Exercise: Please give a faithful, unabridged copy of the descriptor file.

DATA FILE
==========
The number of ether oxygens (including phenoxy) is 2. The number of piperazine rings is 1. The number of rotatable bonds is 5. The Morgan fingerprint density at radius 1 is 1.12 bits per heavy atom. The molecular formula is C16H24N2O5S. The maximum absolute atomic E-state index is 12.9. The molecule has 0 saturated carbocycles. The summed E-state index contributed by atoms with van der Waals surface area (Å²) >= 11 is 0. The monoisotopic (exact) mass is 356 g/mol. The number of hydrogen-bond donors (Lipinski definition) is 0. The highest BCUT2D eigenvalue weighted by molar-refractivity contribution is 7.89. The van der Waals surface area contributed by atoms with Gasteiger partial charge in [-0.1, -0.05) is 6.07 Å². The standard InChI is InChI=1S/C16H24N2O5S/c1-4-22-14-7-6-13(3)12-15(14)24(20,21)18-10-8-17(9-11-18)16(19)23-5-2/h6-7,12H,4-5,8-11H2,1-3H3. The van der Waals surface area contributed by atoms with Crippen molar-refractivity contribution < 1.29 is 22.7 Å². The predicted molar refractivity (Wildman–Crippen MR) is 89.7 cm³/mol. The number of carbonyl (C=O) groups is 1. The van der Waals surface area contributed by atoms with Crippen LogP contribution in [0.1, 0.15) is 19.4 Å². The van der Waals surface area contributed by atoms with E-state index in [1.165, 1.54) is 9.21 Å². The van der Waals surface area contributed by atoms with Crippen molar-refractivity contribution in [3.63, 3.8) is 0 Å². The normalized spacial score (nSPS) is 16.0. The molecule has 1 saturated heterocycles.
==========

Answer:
The number of ether oxygens (including phenoxy) is 2. The number of piperazine rings is 1. The number of rotatable bonds is 5. The Morgan fingerprint density at radius 1 is 1.12 bits per heavy atom. The molecular formula is C16H24N2O5S. The maximum absolute atomic E-state index is 12.9. The molecule has 0 saturated carbocycles. The summed E-state index contributed by atoms with van der Waals surface area (Å²) >= 11 is 0. The monoisotopic (exact) mass is 356 g/mol. The number of hydrogen-bond donors (Lipinski definition) is 0. The highest BCUT2D eigenvalue weighted by molar-refractivity contribution is 7.89. The van der Waals surface area contributed by atoms with Gasteiger partial charge in [-0.1, -0.05) is 6.07 Å². The standard InChI is InChI=1S/C16H24N2O5S/c1-4-22-14-7-6-13(3)12-15(14)24(20,21)18-10-8-17(9-11-18)16(19)23-5-2/h6-7,12H,4-5,8-11H2,1-3H3. The van der Waals surface area contributed by atoms with Crippen molar-refractivity contribution < 1.29 is 22.7 Å². The predicted molar refractivity (Wildman–Crippen MR) is 89.7 cm³/mol. The number of carbonyl (C=O) groups is 1. The van der Waals surface area contributed by atoms with Crippen LogP contribution in [0.1, 0.15) is 19.4 Å². The van der Waals surface area contributed by atoms with E-state index in [1.165, 1.54) is 9.21 Å². The van der Waals surface area contributed by atoms with Crippen molar-refractivity contribution in [3.63, 3.8) is 0 Å². The normalized spacial score (nSPS) is 16.0. The molecule has 1 saturated heterocycles.